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Want to Make a Global Impact? Consider the Growing Field of Conservation Medicine

Image Source: Smithsonian’s National Zoo & Conservation Biology Institute

By Taylor Smith

Many veterinary schools are now offering education tracks in wildlife medicine, which is an interdisciplinary study that involves work in wildlife rehabilitation, wildlife medicine, and conservation medicine. Conservation medicine is concerned with looking at the interplay between environment and health.

The relationship between human and animal health is a complex one. Clinical treatment of many infectious diseases, such as Lyme disease, West Nile virus, malaria, and avian influenza, stem from the impact of zoonotic diseases and the human biome. A familiar form of disease that involves direct animal to human transmission is rabies. Other strains of infection are less direct, and involve extensive collaboration and scientific investigation.

Conservation medicine practitioners typically do extensive field work alongside interdisciplinary teams that may include physicians, veterinarians, anthropologists, pathologists, climate scientists, political scientists, and economists. Landscape analysts, marine biologists, and toxicologists may also come into play. For someone to start working in this field, the foundations of biology and medicine must be laid first. The first step could something as simple as taking an anatomy and physiology class, moving to more extensive courses and graduate degrees, eventually ending in a specialization for the chosen practice. This becomes important when working with interdisciplinary teams as the basic understanding and knowledge of both animal and human lifeforms are significant on this groundbreaking path.

On a human scale, conservation medicine has a direct impact on the maintenance of our soil, the purity of our drinking water, and the quality of the air we breathe. Cummings School of Veterinary Medicine at Tufts University ( founded the Center for Conservation Medicine in 1997. According to its website, “Our work is designed with the ultimate goals of affecting change toward a secure quality of life for all species and developing solutions for humans to harmoniously and sustainably coexist with other species.”

Notably, John Hopkins Bloomberg School of Public Health ( operates both the Johns Hopkins Center for Alternatives to Animal Testing ( and the Johns Hopkins Center for Water and Health ( Although these centers do not fall under the umbrella of veterinary medicine, they are ecologically-minded degree offerings with the potential for a Master of Science in Public Health and a Master of Arts in Public Health Biology, among others.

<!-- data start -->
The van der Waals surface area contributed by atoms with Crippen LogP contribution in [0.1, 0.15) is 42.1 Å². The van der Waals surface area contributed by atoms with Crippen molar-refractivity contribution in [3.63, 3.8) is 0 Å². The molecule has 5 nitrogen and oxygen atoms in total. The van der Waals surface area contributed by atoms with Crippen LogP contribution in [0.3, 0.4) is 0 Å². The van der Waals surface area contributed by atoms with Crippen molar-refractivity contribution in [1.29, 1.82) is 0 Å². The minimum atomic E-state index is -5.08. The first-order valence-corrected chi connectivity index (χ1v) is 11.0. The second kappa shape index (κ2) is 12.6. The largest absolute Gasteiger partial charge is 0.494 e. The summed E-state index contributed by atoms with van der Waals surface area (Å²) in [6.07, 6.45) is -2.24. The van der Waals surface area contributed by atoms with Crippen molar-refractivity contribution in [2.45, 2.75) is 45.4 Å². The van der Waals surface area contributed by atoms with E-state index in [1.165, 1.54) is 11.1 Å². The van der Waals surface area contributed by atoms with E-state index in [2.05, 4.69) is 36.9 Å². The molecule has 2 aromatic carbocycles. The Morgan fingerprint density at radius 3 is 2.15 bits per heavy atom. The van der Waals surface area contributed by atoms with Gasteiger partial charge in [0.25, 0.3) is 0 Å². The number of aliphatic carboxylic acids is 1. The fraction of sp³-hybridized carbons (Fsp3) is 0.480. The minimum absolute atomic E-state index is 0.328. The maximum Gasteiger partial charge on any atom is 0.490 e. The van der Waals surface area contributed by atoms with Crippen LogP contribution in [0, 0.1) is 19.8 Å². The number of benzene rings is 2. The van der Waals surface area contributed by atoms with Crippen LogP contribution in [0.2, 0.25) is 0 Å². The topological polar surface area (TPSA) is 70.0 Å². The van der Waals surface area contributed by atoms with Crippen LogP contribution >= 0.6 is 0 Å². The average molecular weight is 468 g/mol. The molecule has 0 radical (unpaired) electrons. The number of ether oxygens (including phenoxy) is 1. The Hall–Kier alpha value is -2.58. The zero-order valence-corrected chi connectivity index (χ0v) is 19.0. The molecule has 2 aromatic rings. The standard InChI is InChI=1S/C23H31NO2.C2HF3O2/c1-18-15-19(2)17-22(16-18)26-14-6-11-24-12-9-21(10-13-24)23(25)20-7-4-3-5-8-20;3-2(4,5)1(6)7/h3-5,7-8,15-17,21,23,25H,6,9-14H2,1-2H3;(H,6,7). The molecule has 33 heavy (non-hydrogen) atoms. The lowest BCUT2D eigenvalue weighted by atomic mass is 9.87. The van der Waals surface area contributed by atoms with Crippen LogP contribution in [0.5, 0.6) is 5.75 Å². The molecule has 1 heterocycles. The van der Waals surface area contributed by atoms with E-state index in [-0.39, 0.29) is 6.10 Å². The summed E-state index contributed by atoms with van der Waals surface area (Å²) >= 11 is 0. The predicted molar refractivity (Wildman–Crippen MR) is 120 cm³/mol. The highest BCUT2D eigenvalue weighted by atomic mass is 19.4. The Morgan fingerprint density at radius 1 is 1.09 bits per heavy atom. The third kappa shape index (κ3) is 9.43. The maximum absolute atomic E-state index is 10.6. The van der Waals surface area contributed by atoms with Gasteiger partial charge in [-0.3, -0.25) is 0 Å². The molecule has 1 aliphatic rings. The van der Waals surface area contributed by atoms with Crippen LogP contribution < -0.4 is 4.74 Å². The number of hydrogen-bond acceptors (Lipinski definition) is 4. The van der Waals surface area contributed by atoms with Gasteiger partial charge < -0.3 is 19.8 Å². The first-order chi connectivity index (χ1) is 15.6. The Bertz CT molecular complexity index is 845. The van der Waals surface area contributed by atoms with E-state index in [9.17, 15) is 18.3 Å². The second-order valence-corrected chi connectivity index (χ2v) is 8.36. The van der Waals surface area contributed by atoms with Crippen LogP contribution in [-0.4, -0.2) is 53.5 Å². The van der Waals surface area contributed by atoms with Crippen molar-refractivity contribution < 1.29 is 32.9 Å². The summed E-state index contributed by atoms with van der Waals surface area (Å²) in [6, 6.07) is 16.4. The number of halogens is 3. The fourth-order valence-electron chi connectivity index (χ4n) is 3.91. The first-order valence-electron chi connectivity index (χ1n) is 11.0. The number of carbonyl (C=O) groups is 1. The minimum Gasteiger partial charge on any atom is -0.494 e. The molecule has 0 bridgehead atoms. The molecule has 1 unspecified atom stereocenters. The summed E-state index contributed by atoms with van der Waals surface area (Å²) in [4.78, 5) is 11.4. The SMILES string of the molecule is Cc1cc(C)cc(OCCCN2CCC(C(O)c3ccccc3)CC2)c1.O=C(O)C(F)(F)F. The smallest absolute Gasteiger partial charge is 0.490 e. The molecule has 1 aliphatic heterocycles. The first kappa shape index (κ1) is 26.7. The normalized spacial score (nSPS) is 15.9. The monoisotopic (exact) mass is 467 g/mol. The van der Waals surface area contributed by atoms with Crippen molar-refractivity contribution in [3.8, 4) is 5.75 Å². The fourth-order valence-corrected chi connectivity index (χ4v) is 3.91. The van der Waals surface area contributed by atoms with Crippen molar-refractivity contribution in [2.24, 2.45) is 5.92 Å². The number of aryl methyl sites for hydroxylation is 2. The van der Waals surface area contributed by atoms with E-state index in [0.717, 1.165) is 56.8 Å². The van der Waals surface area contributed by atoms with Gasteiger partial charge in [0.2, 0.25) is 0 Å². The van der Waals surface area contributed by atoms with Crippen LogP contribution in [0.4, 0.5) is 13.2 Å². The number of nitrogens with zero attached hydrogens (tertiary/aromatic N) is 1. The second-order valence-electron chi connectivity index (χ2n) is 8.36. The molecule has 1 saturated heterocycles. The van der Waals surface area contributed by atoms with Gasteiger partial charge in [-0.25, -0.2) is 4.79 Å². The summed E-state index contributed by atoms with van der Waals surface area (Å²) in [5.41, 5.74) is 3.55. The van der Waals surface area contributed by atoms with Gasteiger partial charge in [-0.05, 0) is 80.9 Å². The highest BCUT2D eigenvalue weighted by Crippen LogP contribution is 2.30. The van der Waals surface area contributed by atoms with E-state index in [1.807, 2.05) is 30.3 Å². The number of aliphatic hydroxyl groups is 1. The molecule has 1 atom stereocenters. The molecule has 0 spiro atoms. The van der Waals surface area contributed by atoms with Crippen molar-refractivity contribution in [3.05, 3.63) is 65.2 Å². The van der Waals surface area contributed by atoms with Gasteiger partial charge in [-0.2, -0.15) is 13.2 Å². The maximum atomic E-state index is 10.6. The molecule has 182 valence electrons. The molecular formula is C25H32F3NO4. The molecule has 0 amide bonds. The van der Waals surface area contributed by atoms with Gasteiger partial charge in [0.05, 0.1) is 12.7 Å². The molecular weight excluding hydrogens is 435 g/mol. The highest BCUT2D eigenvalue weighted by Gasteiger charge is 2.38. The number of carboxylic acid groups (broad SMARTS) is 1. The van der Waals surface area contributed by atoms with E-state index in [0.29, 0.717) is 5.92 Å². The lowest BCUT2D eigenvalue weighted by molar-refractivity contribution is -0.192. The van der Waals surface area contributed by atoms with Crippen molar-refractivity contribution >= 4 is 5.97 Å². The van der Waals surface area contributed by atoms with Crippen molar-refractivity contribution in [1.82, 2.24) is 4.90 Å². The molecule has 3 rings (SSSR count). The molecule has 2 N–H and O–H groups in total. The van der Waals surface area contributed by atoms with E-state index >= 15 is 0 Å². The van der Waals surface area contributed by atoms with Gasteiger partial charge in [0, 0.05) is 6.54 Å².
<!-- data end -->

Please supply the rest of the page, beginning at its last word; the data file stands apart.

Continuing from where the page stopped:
The Royal (Dick) School of Veterinary Studies at University of Edinburgh in Scotland ( is one of the world’s leaders in veterinary education, research, and clinical practice, regularly attracting students from around the world. The school offers international accreditation, and veterinary students from the United States can pursue a four- or five-year veterinary medicine degree. University of Edinburgh operates a hospital for small animals, equine veterinary services, clinical postgraduate training, and a focus in conservation science. They state, “The Conservation Science group is an inter-disciplinary collaboration between wildlife veterinarians and geneticists, operating from the Royal (Dick) School of Veterinary Studies and the Roslin Institute at the University of Edinburgh. Our focus is on the transfer and application of science and clinical practice to wildlife conservation, both here in Scotland and internationally.”

Current students are involved in a variety of field work that ranges from wildlife disease surveillance to zoonotic disease research and species conservation, specifically translocation or reintroductions.

For those interested in learning more about how veterinary medicine can help to preserve biodiversity, Dr. Sharon L. Deem’s TEDx talk, “The Ties That Bind: One Health,” can be viewed here: Dr. Deem is a wildlife veterinarian and epidemiologist who has conducted conservation medicine projects in 30 countries around the world. Her research includes a health-monitoring program for gorillas in central Africa, health assessments of sea turtles in Africa and the Americas, health care of working elephants in Myanmar, ecological studies of maned wolves in Bolivia, and more. Learn more about Dr. Deem’s fieldwork and read her current articles from abroad at

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